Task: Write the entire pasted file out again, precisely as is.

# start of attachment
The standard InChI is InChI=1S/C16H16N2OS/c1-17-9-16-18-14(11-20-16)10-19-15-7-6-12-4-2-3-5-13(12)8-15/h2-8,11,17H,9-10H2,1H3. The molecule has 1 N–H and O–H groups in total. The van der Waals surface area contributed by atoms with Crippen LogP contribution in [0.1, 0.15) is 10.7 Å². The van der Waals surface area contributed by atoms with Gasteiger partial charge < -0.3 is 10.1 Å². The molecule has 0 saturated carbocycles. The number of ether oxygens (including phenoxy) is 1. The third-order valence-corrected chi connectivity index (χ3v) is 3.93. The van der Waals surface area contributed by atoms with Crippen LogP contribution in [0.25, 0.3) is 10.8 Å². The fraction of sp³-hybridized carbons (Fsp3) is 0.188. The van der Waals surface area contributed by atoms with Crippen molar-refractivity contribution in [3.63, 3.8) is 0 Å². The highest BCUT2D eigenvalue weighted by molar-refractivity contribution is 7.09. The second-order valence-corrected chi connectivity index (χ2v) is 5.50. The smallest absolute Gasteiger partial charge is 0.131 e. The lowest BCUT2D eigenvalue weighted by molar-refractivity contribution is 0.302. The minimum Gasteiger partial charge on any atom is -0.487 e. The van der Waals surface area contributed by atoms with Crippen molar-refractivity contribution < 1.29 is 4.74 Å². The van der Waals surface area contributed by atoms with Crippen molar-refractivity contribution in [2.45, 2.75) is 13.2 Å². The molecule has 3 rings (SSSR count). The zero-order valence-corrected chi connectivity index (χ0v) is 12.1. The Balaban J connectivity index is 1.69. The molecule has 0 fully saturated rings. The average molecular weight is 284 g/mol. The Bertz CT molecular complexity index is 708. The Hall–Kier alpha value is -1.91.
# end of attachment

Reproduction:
The standard InChI is InChI=1S/C16H16N2OS/c1-17-9-16-18-14(11-20-16)10-19-15-7-6-12-4-2-3-5-13(12)8-15/h2-8,11,17H,9-10H2,1H3. The molecule has 1 N–H and O–H groups in total. The van der Waals surface area contributed by atoms with Crippen LogP contribution in [0.1, 0.15) is 10.7 Å². The van der Waals surface area contributed by atoms with Gasteiger partial charge < -0.3 is 10.1 Å². The molecule has 0 saturated carbocycles. The number of ether oxygens (including phenoxy) is 1. The third-order valence-corrected chi connectivity index (χ3v) is 3.93. The van der Waals surface area contributed by atoms with Crippen LogP contribution in [0.25, 0.3) is 10.8 Å². The fraction of sp³-hybridized carbons (Fsp3) is 0.188. The van der Waals surface area contributed by atoms with Crippen molar-refractivity contribution in [3.63, 3.8) is 0 Å². The highest BCUT2D eigenvalue weighted by molar-refractivity contribution is 7.09. The second-order valence-corrected chi connectivity index (χ2v) is 5.50. The smallest absolute Gasteiger partial charge is 0.131 e. The lowest BCUT2D eigenvalue weighted by molar-refractivity contribution is 0.302. The minimum Gasteiger partial charge on any atom is -0.487 e. The van der Waals surface area contributed by atoms with Crippen molar-refractivity contribution < 1.29 is 4.74 Å². The van der Waals surface area contributed by atoms with Crippen molar-refractivity contribution in [2.45, 2.75) is 13.2 Å². The molecule has 3 rings (SSSR count). The zero-order valence-corrected chi connectivity index (χ0v) is 12.1. The Balaban J connectivity index is 1.69. The molecule has 0 fully saturated rings. The average molecular weight is 284 g/mol. The Bertz CT molecular complexity index is 708. The Hall–Kier alpha value is -1.91.